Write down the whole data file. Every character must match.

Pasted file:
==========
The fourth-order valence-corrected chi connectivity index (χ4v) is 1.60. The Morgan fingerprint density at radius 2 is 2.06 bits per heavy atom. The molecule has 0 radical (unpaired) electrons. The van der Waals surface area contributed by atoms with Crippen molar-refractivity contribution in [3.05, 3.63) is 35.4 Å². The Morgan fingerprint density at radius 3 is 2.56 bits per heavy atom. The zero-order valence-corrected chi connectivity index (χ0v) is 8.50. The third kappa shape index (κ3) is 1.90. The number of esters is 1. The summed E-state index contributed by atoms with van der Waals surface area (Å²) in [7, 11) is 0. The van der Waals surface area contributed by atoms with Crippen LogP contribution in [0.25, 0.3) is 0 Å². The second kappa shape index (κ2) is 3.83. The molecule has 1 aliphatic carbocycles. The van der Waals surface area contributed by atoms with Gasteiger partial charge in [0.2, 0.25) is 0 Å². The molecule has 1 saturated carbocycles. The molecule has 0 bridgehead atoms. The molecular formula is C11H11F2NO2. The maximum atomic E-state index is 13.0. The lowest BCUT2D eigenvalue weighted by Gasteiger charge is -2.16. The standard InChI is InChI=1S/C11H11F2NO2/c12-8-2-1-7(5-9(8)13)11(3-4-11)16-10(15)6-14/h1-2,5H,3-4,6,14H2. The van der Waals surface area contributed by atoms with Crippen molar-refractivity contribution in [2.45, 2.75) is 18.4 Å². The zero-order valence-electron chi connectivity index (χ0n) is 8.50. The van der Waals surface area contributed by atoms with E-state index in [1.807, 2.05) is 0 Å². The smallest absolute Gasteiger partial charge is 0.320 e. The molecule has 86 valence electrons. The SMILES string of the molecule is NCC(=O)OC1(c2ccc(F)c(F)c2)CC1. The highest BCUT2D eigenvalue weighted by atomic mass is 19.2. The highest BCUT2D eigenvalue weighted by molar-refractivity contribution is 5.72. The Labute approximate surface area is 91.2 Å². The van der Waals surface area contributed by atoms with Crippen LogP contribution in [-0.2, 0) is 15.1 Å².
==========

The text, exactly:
The fourth-order valence-corrected chi connectivity index (χ4v) is 1.60. The Morgan fingerprint density at radius 2 is 2.06 bits per heavy atom. The molecule has 0 radical (unpaired) electrons. The van der Waals surface area contributed by atoms with Crippen molar-refractivity contribution in [3.05, 3.63) is 35.4 Å². The Morgan fingerprint density at radius 3 is 2.56 bits per heavy atom. The zero-order valence-corrected chi connectivity index (χ0v) is 8.50. The third kappa shape index (κ3) is 1.90. The number of esters is 1. The summed E-state index contributed by atoms with van der Waals surface area (Å²) in [7, 11) is 0. The van der Waals surface area contributed by atoms with Crippen LogP contribution in [0.25, 0.3) is 0 Å². The second kappa shape index (κ2) is 3.83. The molecule has 1 aliphatic carbocycles. The van der Waals surface area contributed by atoms with Gasteiger partial charge in [0.2, 0.25) is 0 Å². The molecule has 1 saturated carbocycles. The molecule has 0 bridgehead atoms. The molecular formula is C11H11F2NO2. The maximum atomic E-state index is 13.0. The lowest BCUT2D eigenvalue weighted by Gasteiger charge is -2.16. The standard InChI is InChI=1S/C11H11F2NO2/c12-8-2-1-7(5-9(8)13)11(3-4-11)16-10(15)6-14/h1-2,5H,3-4,6,14H2. The van der Waals surface area contributed by atoms with Crippen molar-refractivity contribution in [2.45, 2.75) is 18.4 Å². The zero-order valence-electron chi connectivity index (χ0n) is 8.50. The van der Waals surface area contributed by atoms with E-state index in [1.807, 2.05) is 0 Å². The smallest absolute Gasteiger partial charge is 0.320 e. The molecule has 86 valence electrons. The SMILES string of the molecule is NCC(=O)OC1(c2ccc(F)c(F)c2)CC1. The highest BCUT2D eigenvalue weighted by atomic mass is 19.2. The highest BCUT2D eigenvalue weighted by molar-refractivity contribution is 5.72. The Labute approximate surface area is 91.2 Å². The van der Waals surface area contributed by atoms with Crippen LogP contribution in [-0.2, 0) is 15.1 Å².